Don Bradman Blackheath Bat (Front) (1931) by Sykes bat. Bradman Museum Collection.Bradman Museum & International Cricket Hall of Fame
Bradman's Blackheath Bat
The 'Blackheath' bat featured in one of the legendary events of Australian cricket, albeit in a very minor match, occurring at Blackheath Municipal Oval on Tuesday, November 3, 1931.
New South Wales players, Don Bradman and Oscar Wendell-Bill, were invited to play for the Blackheath team against the Lithgow Pottery side, to mark the opening of the new malthoid pitch laid down by the Blackheath Club.
Bradman made 256 (150 minutes, 14 sixes, 29 fours) and at one stage he hit 100 off three consecutive eight ball overs.
1st Over 66424461 (33)
2nd Over 64466464 (40)
3rd Over 16611446 (27) & 2
Wendell-Bill scored singles on the first & fifth balls of the 3rd Over. Note that 8-ball overs were bowled.
At the conclusion of the match Blackheath’s Mayor Peter Sutton asked if he could keep the bat as a memento. Bradman replied by saying that he could have it when he was finished using it.
Some months later the bat arrived with a letter from Don Bradman asking him to receive it as a gift as promised. The undated letter also mentioned that Bradman broke the bat in a match at Callen Park on 19 January 1932. The bat was sent to Blackheath soon after this game.
Between the Blackheath and Callen Park match Bradman had played several major test and first-class innings including, 135 for NSW v South Africa 13/11/1931, 226 for Australia v South Africa 27/11/1931, 219 for NSW v South Africa, 112 for Australia v South Africa 18/12/1931 and 167 for Australia v South Africa 31/12/1931.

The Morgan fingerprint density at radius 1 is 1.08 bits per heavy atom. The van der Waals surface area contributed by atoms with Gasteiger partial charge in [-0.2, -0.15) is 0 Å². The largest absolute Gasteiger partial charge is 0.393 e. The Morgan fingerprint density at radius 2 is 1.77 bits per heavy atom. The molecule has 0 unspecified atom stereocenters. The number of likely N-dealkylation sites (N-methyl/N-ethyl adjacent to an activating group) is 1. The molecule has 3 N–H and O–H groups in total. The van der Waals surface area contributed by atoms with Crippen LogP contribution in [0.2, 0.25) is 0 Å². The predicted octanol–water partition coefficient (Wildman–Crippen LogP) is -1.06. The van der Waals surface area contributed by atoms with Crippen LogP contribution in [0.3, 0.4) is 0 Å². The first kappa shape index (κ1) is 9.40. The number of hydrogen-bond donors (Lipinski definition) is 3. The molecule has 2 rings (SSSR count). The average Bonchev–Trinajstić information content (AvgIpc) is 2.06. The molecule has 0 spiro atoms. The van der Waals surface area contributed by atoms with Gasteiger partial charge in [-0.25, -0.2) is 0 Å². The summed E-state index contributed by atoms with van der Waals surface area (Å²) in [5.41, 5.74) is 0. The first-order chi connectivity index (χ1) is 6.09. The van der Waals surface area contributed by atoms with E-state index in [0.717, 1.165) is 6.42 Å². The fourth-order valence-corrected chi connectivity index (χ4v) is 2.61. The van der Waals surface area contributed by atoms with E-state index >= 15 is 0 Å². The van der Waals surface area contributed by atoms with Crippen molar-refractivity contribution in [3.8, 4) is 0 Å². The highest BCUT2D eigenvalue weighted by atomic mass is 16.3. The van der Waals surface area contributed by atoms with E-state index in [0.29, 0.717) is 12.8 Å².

Studying the bat’s front, one can view the crossing marks along the full length of the blade – left by the stitches of the cricket ball, having been hit so hard.
Also, a long crack through the centre of the blade shows the bat after repair, from Callum Park match.
A deep indent at the bottom of the crack and bat, appears like the indentation of a cricket ball.
Note also across the centre of the blade, a dark mark which may indicate the bat was once bound. In some cases bats were bound at the time by either waxed string or pig skin, which could stain the wood, but would prolong the life of the bat. Binding is still in practice but much more rarely today.
Young Don Bradman, at SCG (1928) by Bradman Museum Collection.Bradman Museum & International Cricket Hall of Fame
"It is important I think to emphasise that the thing was not planned. It happened purely by accident and everyone was surprised at the outcome, none more so than I." Don Bradman
Bradman Museum © 2019
Bradman Blackheath bat donated by Katoomba RSL Club. Bradman Museum Collection.
Bradman's Blackheath cricket Bat: Google Art Cam 2018.
Don Bradman, NSW Batsman. Sydney Cricket Ground 1928. Bradman Museum Collection